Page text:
10. Work Smart With the Body Archer. Proper ergonomics can help reduce upper and lower back stress. Make sure your workspace, including keyboard, mouse, screen, phone and chair, is set up for your height and functionality.
By Cheryl Caplow
Flexibility is important for everyone, but especially for rehabilitation after a back injury.
Approximately 8 out of 10 people will experience the symptoms of back pain at least one time in their life. It used to be that bed rest was recommended after a back injury. But now, the most recommended treatments include gentle stretching and strengthening of the back muscles to enable you to resume your daily activities as soon as possible.
People who suffer from lower back pain should be encouraged to help with their own recovery by exercising and getting physical therapy, are seldom given the knowledge and tools needed to accomplish this, according to Verne Mooney, MD in his recent article “Rehabilitation and Exercise for a Healthy Back.” Of course, getting better is only the beginning, since further episodes of back pain are quite common as time passes. Whether suffering from the first bout of low back pain or following extensive treatments or even surgery, it is important for patients to avoid or minimize the severity of recurrences by rehabilitating the back.
Flexibility, the ability to move freely, is an important factor in the rehabilitation process. If you have ever strained a back muscle or pinched a nerve in your neck, you will remember how carefully and slowly you had to reinvigorate those muscles. Stretching on the Body Archer with its sturdy construction and 20 inch height, can soothe and ease muscles that are relearning their proper alignment. Back arching regularly at home after professional treatments by a physical therapist can reinforce those positive changes long after formal rehabilitation visits are over.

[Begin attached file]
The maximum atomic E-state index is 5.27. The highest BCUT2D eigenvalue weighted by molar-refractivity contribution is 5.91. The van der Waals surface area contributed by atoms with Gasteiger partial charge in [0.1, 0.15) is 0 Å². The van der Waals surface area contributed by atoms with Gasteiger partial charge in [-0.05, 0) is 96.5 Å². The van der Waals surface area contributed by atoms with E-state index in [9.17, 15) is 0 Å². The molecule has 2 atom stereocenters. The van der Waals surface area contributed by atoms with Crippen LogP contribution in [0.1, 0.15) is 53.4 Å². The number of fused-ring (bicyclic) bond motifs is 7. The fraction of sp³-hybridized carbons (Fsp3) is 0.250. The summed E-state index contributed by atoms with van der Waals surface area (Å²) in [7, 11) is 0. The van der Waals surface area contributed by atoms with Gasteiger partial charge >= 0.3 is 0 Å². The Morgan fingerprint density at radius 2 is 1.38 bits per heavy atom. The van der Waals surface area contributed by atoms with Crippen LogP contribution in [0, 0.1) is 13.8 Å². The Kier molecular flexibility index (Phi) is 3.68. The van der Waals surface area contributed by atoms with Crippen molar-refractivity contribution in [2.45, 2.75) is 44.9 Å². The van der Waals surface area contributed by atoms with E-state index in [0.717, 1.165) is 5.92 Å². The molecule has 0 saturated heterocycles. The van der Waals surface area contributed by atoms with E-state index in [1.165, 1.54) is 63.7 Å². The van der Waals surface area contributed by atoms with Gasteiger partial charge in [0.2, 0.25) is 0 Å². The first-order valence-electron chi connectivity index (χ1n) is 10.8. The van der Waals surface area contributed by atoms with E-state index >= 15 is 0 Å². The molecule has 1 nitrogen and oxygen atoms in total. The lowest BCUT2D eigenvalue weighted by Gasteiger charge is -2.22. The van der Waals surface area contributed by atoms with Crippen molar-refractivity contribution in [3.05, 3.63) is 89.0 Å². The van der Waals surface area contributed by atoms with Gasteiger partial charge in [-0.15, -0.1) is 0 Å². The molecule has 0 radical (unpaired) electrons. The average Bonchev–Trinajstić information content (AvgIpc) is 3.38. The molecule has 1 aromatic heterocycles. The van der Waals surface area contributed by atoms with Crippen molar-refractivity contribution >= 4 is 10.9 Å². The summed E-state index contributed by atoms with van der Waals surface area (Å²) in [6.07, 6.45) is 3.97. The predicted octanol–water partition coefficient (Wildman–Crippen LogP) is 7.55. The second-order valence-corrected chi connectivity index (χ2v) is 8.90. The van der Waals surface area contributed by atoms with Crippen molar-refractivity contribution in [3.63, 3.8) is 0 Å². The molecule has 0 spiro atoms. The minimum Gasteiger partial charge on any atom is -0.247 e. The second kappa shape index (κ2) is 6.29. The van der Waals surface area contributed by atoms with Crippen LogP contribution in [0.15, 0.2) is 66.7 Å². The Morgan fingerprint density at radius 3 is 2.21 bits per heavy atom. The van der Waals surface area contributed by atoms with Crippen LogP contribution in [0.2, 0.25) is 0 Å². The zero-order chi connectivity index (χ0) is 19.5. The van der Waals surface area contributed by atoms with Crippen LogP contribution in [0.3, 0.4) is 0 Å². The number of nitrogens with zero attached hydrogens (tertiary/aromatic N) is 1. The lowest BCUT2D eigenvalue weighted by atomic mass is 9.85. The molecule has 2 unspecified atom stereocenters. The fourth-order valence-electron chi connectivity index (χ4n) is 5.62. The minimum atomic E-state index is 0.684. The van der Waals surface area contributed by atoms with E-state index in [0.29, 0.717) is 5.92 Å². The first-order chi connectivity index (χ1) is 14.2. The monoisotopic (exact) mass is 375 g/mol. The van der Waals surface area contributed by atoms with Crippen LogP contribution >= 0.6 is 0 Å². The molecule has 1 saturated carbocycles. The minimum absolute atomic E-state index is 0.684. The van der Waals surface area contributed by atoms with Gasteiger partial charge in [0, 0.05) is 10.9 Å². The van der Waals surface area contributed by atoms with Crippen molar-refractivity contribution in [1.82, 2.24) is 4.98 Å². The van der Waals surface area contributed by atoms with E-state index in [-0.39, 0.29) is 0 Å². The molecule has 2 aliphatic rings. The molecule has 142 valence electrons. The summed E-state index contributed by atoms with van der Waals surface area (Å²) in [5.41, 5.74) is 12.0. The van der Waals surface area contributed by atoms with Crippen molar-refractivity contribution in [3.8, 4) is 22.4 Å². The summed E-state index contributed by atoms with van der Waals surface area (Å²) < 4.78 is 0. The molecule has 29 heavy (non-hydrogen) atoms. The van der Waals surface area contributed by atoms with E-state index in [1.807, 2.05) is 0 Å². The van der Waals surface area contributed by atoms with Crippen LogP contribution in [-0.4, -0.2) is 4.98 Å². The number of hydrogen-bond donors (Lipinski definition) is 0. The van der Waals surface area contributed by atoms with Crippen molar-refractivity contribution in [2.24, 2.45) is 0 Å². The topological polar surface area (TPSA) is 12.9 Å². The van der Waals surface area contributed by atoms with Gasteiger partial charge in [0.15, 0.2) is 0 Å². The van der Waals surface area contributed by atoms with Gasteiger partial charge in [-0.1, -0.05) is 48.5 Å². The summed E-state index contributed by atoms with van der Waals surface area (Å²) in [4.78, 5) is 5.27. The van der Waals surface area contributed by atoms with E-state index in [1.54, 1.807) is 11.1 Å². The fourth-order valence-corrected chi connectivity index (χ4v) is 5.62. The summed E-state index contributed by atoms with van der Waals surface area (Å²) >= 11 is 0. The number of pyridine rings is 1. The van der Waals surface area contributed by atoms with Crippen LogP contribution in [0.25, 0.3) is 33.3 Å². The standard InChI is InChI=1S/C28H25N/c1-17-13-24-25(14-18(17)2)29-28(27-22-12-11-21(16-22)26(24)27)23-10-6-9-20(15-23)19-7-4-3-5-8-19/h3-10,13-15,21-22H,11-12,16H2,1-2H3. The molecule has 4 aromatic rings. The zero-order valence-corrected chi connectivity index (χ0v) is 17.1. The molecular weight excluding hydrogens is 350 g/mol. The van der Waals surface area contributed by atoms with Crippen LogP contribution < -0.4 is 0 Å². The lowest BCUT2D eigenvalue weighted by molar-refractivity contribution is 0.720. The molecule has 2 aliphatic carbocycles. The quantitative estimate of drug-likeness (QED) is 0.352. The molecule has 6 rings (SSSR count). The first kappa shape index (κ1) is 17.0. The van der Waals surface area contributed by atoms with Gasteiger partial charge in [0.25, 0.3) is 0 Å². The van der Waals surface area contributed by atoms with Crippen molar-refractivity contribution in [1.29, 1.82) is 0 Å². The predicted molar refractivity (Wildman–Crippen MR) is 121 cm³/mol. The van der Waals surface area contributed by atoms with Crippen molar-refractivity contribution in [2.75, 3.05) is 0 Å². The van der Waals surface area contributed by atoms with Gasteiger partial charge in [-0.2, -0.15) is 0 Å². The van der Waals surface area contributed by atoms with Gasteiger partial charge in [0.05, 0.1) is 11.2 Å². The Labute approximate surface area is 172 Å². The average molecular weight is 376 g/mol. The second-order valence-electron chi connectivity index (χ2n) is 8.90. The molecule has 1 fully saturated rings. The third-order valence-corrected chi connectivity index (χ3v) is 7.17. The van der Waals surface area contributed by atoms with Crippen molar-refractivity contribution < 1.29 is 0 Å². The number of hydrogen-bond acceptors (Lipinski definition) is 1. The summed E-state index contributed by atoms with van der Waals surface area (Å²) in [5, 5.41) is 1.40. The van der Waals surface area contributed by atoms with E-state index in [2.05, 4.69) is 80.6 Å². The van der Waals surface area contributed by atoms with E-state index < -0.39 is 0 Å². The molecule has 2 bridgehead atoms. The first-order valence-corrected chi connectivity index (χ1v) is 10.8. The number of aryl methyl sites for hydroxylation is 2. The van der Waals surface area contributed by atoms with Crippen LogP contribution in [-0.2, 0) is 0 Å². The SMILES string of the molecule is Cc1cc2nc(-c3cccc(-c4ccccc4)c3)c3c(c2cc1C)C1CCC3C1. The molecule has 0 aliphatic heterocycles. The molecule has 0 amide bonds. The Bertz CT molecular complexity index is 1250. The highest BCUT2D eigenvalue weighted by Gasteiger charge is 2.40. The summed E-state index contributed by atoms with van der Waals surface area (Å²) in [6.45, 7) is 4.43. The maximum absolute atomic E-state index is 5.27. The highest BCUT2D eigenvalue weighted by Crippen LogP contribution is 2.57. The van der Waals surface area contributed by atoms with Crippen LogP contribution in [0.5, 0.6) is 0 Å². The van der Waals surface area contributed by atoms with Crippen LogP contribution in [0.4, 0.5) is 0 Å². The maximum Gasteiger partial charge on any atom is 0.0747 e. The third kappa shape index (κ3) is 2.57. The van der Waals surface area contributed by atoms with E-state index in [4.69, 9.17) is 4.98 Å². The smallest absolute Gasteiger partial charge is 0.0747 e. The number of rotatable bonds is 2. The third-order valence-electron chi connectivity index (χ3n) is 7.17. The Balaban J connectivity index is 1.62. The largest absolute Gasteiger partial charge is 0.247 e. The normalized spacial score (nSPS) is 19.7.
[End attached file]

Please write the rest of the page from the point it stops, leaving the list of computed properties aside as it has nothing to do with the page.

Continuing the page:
Maintaining flexibility can also help you avoid many diseases. As an example, being able to walk comfortably for a half hour a day helps keep oxygen flowing to your heart and your brain, keeping you alert, active, and less likely to acquire any number of ailments, from heart disease to Alzheimer’s. Stretching your muscles and mildly decompressing your spine keeps your joints supple, healthy, and able to perform daily tasks important to your life and general health.
If we don't do some serious stretching almost daily, we eventually lose muscle and joint flexibility while we're young and especially as we age. Maybe you can't comfortably bend down to pick up that pencil or lift that box without feeling it in your back...in a bad way. And that limits you.